And then there were four.
Apple, Roku and Google are already competing for your streaming business. And now Amazon enters the fray with its $99 Fire TV. But is it worth it? It’s a “Version 1” product, with scant few apps (or channels) out of the gate. How does it compare with The Big Three, namely Apple TV, Chromecast and Roku?
Is Amazon Fire TV better than Apple TV?
The Quad-core Qualcomm processor in the Fire TV gives it pure speed — fast menus, fast downloads and fast playback. Meanwhile, the Apple TV is getting long in the tooth with it’s mono-core A5 chip. The Amazon Prime and Cloud Drive services are well-integrated, as you would rightly expect, while the Apple TV works well with your iTunes, Macs, iPads and iPhones. Licensing and/or business strategy probably explains why HBOGo, Disney, MLB and PBS are missing on the Fire TV, and why Amazon Instant Video, Flixster and Pandora are missing on the Apple TV — and why Vudu and MGo are missing from both. With both of these units costing the same $99, the Fire TV is better in a context-free competition, but if you like your Apple environment, hold your cash for the 2014 version of Apple TV.
Is Amazon Fire TV better than Google Chromecast?
Google Chromecast still feels like an experiment in its early stages. The dongle idea has merit but Chromecast has four drawbacks: it’s a dongle that needs an external power source, it doesn’t come with a dedicated remote, its single-core processor is sluggish and it is missing some decent second-tier apps (Crackle, WatchESPN, NBA, Qello and Vimeo). Worse still, as with the Apple TV, Chromecast doesn’t support Amazon Instant Video. By contrast, Amazon’s Fire TV is a thin box, it comes with its own remote, it’s blazing fast and supports more channels. Chromecast does have HBOGo and integrated Google Play support, which are both unavailable on Fire TV, so it’s a viable option for HBO fanatics and Android phone / tablet users, but otherwise, Amazon’s Fire TV is the better choice, despite its size and price tag.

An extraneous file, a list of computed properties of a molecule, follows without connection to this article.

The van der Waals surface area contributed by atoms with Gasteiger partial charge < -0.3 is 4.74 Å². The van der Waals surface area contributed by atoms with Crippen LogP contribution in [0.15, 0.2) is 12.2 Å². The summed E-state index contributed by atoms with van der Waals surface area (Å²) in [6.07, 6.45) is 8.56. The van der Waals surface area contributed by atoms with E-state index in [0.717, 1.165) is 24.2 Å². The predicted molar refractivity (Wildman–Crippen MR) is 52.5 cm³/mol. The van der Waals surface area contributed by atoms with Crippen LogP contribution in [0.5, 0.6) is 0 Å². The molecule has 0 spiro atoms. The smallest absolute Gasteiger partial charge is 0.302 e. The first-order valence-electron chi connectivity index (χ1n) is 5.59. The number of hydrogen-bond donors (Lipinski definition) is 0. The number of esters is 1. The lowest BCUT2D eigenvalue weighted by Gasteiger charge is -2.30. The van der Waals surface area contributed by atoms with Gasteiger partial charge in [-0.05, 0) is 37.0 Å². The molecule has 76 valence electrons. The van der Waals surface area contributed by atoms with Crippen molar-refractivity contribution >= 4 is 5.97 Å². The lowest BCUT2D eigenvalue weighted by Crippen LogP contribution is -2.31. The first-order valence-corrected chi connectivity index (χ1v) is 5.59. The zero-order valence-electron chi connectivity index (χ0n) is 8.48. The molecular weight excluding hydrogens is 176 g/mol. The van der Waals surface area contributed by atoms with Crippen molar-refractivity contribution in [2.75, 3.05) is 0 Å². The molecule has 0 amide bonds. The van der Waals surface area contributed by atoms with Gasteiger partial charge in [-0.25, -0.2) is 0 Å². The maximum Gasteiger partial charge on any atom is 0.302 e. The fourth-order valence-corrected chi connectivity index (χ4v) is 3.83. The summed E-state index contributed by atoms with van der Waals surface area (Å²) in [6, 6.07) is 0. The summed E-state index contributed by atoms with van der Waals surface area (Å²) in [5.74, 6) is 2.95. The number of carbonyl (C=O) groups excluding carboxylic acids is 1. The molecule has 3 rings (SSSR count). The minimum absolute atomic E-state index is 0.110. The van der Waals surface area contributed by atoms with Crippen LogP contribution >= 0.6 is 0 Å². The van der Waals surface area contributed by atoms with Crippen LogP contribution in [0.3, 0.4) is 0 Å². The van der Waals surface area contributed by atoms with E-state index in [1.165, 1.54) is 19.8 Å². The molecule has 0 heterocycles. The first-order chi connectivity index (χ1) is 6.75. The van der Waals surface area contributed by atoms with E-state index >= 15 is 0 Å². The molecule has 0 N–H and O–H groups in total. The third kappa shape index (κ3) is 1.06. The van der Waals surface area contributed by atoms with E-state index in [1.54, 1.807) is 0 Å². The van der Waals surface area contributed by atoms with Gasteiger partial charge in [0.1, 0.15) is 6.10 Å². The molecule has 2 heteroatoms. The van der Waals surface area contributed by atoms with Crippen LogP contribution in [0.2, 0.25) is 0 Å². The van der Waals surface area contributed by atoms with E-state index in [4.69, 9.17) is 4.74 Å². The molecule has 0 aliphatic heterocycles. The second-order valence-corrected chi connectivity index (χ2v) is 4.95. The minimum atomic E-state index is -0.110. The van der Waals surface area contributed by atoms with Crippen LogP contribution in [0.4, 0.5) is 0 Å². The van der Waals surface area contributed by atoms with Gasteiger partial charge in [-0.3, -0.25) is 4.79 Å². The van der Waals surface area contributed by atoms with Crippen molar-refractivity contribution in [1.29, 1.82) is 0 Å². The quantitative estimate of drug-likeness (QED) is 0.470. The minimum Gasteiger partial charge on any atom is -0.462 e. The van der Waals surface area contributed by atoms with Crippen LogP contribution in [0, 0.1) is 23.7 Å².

Is Amazon Fire TV better than Roku?
Roku 3 is the comparable box to the Fire TV at the same $99 price point. Both have a very good user interface, are responsive, support Ethernet as well as WiFi MIMO, and come with a remote control. Amazon is touting their voice search as a primary differentiator, so much so that their Gary Busey ad focuses entirely on that feature. But voice search only gives you results within the Amazon ecosystem, ignoring Netflix and HuluPlus entirely, even if you have paid subscriptions to those services. On the channel front, Roku blows all the other competitors out of the water with its 1000+ channels — more than any of us can watch, but enough that all our itches for weird niches get scratched (50-year-old westerns anyone?). Roku puts up the best fight for the subscription-averse TV viewer by providing so many free entertainment options.
The Amazon Fire TV is fast and works great within the Amazon eco-system. It supports a reasonably decent experience for the casual couch gamer and has excellent voice recognition. If these are important to you, and you don’t intend to stray outside the Amazon Instant, Netflix and Hulu worlds, you’ll be happy with this unit. It’s selling like mad right now, so go load up. If, however, you want access to your iTunes content or want hundreds of channels, wait and give Apple, Roku or Google, whose units are more than a year old, a chance to play leap frog on the Fire TV this summer. The competition benefits all us consumers and Amazon just fired their first salvo — I’m quite glad to have four companies in the mix.
Do you own a box already? Will you get an Amazon Fire TV?
Copyright 2014 Lance Olive, All Rights Reserved.